To be an economic superpower, a country must be sufficiently large, dynamic, and globally integrated to have a major impact on the world economy. Three political entities currently qualify: the United States, the European Union, and China. Inducing China to become a responsible pillar of the global economic system (as the other two are) will be one of the great challenges of coming decades—particularly since at the moment China seems uninterested in playing such a role.

    Chinese yuan still undervalued by BigMac standards

    Olympics

    China, Visas, & the Olympics-the Great Mystery

    Something extraordinary is happening in China, and we are not talking about the Olympics. Rather, Chinese officials have been clamping down on visa applications and implementing bureaucratic impediments to new and renewed visa applications under the guise of pre-Olympic security.

    Etiquette and dressing guidelines for BJ residents – You’ve got to be kidding me

    Lingering last minutes complaints with the Olympics

    The next month is supposed to showcase China as an open, rising power. Yet the International Olympic Committee and Chinese organizers have been criticized for failing to deliver on pledges of unblocked Internet access, TV reporting freedoms and clean air.

    Beijing managing Human Rights for the Olympics

    Covering up Beijing

    Miscellaneous

    Chinese TVCensoring Chinese TV

    To mark the occasion, a feature in the current issue of Oriental Outlook magazine takes a look at the history of TV drama and how programs make it to air. This includes an interesting article on the workings of CCTV’s censors.

    Satirical Post about all of Beijing’s quirks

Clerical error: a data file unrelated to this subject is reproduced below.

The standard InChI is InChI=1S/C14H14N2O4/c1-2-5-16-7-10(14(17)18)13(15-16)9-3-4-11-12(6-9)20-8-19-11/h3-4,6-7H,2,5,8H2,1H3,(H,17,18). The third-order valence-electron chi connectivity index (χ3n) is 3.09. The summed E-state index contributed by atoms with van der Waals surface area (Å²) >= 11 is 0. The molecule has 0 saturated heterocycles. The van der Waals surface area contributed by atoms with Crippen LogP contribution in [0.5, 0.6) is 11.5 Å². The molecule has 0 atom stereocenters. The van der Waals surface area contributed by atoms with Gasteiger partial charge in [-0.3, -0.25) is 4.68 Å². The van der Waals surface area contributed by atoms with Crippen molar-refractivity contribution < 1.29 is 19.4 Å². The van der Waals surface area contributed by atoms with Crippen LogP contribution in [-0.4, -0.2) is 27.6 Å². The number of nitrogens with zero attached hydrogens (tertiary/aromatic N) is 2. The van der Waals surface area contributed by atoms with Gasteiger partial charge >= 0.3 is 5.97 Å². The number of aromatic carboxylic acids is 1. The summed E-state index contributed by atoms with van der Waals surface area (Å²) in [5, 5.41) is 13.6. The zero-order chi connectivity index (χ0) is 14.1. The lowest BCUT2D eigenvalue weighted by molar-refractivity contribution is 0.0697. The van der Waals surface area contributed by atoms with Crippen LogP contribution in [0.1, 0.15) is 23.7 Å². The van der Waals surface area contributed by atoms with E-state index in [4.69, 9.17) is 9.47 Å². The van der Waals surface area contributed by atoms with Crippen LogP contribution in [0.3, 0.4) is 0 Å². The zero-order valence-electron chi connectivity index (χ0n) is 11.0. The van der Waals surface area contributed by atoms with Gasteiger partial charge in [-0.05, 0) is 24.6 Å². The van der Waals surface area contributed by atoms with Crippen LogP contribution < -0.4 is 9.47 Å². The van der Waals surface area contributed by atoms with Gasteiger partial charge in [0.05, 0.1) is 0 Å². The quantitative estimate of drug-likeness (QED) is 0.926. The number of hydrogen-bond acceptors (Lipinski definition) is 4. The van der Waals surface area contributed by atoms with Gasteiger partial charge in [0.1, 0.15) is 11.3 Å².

Welcome to Beijing, friends from the foreign press! I greet you on behalf of the many expatriates who’ve lived in Beijing for years. We’re all really eager to read the stories you file. We can’t wait to see what this city, which we know all too well, looks like from the perspective of visiting journalists — you, with your keenly honed observational abilities and your uncanny wordsmithery. (Is that a word?)

    China, the Olympics, and the looking forward

    Hosting the Olympics was supposed to be a chance for China’s leaders to showcase the country’s rapid economic growth and modernization to the rest of the world. Domestically, it provided an opportunity for the Chinese government to demonstrate the Communist Party’s competence and affirm the country’s status as a major power on equal footing with the West. And wrapping itself in the values of the Olympic movement gave China the chance to portray itself not only as a rising power but also as a “peace-loving” country. For much of the lead-up to the Olympics, Beijing succeeded in promoting just such a message.

  • China News – July 27, 08

    July 27th, 2008

    Last week’s China News roundup.

    Increasing restrictions to broadcasting from the Olympics

    Why the Chinese people are so proud to host the Olympics

    China’s internet propoganda army

    Sex + Criticism + China = Book Deal

    Places you can protest during the Olympics

    China is offended

    Polite conversation

    “One poster focuses on “etiquette when communicating with foreigners.” Locals are instructed not to ask foreigners personal questions about their age, salary, love life, health, income, political views, religious beliefs or personal experiences.”

    So that leaves what? The weather?

    Buying their Silence